Dear ladies and gentlemen, dear colleagues, my name is Ralf Hoyer, I am a composer and sound artist living in Berlin, Germany. It´s a great pleasure for me to speak at the conference “ArtsIT 2013” in Milano, March 21-23, 2013. I would like to introduce a kineto-acoustic performance, created by autonomous soccer robots of the Robo Cup Mid Size League, which are equipped with specially developed sound modules for creating a complex sound structure. The project is entitled MID SIZE ROBO SOCCER MUSIC and was performed in the festival „ inh uman music – compositions by machines, animals and randoms in the House of World Cultures in Berlin, February 21-24, 2013. I first began thinking about this project 4 years ago, and the practical realization has taken about half a year.
The project could not have been realized without the powerful help of both the Robo Soccer Team TECHUNITED from the Technical University Eindhoven /Netherlands and the Team CARPE NOCTEM of the University of Kassel / Germany. Both teams participate annually in the Mid Size League competitions of the Robo Cup, and provided the expertise for the technical infrastructure. I also want to give warm thanks to the audio-information expert André Bartetzki as well as to Kurt Geihs, Dominik Kirchner, Andreas Witsch, René van de Molengraft and Harrie van de Loo. First, I will say something regarding the artistic conception. Secondly, I want to give you some information about the technology, and then I want to speak about the performances at the end of February in Berlin, including a few video impressions. (You can find the video at https://vimeo.com/64014768)
The starting point was the consideration, that every sound is a result of motion. Whether you knock two little stones in your hands, or you blow into a trumpet, or you give an electric impulse to a loudspeaker, it makes the air vibrate, so that we hear a sound. The type of sound generator is quite unimportant. A special case in electro-acoustic sound generation is the feedback between a microphone and loudspeaker. Depending on the distance between them, the amplitudes of several frequencies increase, and the tone grows to an unbearable level very fast. It´s a well known situation in every sound-check. The resonances in the room and the frequency response of all devices in the electro-acoustic chain also influence the result. Nevertheless, this effect is often used in sound art.
Watching a Mid Size Robo Soccer game a few years ago the idea was born to equip the soccer-playing robots with special feedback sound modules for generating a complex polyphonic sound structure. The emerging sound structure is audibly linked to the motion of the various autonomous robots. Their movements as independent players within the game generate the “robots’ voices ” . Additionally, data from the robot computers is evaluated for the sound modulation. For example the distance between the robots in conjunction with their speed, their positions on the playground, or the impulse of the kick. Thus, the movements of the robots are transformed into a piece of music. Due to the unique motions of each game, the sound cannot exist in any other form, and is different in each performance. The acoustical output might be perceived as speech, musical gestures or the wailing of a siren.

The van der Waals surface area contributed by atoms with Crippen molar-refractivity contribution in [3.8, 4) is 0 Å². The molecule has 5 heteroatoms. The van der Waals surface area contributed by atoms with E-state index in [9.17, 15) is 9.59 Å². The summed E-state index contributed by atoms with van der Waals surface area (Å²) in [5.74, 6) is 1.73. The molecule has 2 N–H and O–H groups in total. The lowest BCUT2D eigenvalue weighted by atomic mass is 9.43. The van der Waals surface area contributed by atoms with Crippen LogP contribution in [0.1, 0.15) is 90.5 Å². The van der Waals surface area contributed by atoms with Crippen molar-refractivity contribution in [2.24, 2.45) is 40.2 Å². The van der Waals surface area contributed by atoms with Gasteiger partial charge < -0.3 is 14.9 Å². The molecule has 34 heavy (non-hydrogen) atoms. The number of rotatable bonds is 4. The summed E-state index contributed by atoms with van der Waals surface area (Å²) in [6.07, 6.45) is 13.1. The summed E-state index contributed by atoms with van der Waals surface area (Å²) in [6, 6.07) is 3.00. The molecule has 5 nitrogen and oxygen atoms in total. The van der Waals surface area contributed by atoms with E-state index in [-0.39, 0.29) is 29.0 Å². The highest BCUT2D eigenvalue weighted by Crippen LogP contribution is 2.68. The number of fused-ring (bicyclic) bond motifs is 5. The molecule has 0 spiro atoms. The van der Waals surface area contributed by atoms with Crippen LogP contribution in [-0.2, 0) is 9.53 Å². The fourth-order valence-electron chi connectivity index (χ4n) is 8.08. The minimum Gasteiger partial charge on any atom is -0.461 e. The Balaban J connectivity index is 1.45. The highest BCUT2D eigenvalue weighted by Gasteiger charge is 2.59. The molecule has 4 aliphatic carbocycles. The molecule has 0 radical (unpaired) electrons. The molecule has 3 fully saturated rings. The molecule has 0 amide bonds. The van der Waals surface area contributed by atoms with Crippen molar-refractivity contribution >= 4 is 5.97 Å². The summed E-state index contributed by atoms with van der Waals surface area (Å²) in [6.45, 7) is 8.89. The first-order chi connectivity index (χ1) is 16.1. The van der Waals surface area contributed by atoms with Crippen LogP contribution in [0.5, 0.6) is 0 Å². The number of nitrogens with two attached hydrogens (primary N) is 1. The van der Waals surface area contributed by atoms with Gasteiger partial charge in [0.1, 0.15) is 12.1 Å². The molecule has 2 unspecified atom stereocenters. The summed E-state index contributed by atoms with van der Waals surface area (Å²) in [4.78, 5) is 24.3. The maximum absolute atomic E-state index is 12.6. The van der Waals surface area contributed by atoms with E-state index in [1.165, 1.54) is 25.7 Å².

Creating a polyphonic sound composition in this way requires very sophisticated robot technology. The initial requirement is autonomous robot behavior, especially their ability to move and act independently. An all-round camera senses the environment and extracts data to measure the current situation, for example the positions of the robots, the ball, the goal, the teammates and, perhaps, obstacles. After a complex data processing the motion commands have to be transformed into motor velocities to execute the selected behavior. All of these quantities are measured in real time, and the number of possible states is quite infinite. Secondly, team coordination is required. The robots are aware not only of their own status, but also of the active states of the other robots and of the entire situation. Based on their “world model” they are able to act together purposefully. This is very important for a successful transformation into music, because music also typically consists of an overlay of multiple sounds into a meaningful arrangement. And last but not least, Mobility is a key requirement for creating sound structures in this way. As velocity and agility are inherent elements in Mid Size League competitions, a lot of effort is exerted by the community to realize and optimize the driving systems of the robots. Systems with 3 or 4 omnidirectional wheels, have been established as a quasi standard in the Mid Size League. Let´s have a short look at this fascinating sophisticated technical solution: